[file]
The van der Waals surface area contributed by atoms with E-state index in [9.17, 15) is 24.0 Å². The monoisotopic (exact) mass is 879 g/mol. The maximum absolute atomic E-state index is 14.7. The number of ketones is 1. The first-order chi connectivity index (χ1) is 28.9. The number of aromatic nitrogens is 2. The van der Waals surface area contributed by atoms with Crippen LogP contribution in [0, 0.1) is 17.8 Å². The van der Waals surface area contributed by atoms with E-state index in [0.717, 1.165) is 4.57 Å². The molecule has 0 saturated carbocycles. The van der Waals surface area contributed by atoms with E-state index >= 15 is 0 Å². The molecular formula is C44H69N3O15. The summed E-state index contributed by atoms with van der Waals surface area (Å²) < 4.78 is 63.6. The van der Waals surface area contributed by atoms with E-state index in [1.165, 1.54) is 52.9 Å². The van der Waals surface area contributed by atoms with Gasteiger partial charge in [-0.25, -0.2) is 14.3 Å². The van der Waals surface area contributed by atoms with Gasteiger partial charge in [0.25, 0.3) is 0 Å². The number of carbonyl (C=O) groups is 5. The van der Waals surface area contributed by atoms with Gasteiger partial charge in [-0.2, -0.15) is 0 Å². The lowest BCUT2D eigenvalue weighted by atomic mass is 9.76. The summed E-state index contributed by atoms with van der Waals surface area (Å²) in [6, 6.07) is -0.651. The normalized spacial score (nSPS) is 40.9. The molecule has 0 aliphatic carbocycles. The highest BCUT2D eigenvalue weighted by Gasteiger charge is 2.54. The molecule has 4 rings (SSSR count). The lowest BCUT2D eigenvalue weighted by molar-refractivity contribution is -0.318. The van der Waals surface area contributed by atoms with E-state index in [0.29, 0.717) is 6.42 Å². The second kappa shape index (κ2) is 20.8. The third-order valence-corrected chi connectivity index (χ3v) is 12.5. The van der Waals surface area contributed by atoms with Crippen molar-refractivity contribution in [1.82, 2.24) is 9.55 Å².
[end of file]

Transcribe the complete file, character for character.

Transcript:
The van der Waals surface area contributed by atoms with E-state index in [9.17, 15) is 24.0 Å². The monoisotopic (exact) mass is 879 g/mol. The maximum absolute atomic E-state index is 14.7. The number of ketones is 1. The first-order chi connectivity index (χ1) is 28.9. The number of aromatic nitrogens is 2. The van der Waals surface area contributed by atoms with Crippen LogP contribution in [0, 0.1) is 17.8 Å². The van der Waals surface area contributed by atoms with E-state index in [0.717, 1.165) is 4.57 Å². The molecule has 0 saturated carbocycles. The van der Waals surface area contributed by atoms with E-state index >= 15 is 0 Å². The molecular formula is C44H69N3O15. The summed E-state index contributed by atoms with van der Waals surface area (Å²) < 4.78 is 63.6. The van der Waals surface area contributed by atoms with E-state index in [1.165, 1.54) is 52.9 Å². The van der Waals surface area contributed by atoms with Gasteiger partial charge in [-0.25, -0.2) is 14.3 Å². The van der Waals surface area contributed by atoms with Gasteiger partial charge in [0.25, 0.3) is 0 Å². The number of carbonyl (C=O) groups is 5. The van der Waals surface area contributed by atoms with Gasteiger partial charge in [-0.2, -0.15) is 0 Å². The lowest BCUT2D eigenvalue weighted by atomic mass is 9.76. The summed E-state index contributed by atoms with van der Waals surface area (Å²) in [6, 6.07) is -0.651. The normalized spacial score (nSPS) is 40.9. The molecule has 0 aliphatic carbocycles. The highest BCUT2D eigenvalue weighted by Gasteiger charge is 2.54. The molecule has 4 rings (SSSR count). The lowest BCUT2D eigenvalue weighted by molar-refractivity contribution is -0.318. The van der Waals surface area contributed by atoms with E-state index in [0.29, 0.717) is 6.42 Å². The second kappa shape index (κ2) is 20.8. The third-order valence-corrected chi connectivity index (χ3v) is 12.5. The van der Waals surface area contributed by atoms with Crippen molar-refractivity contribution in [1.82, 2.24) is 9.55 Å².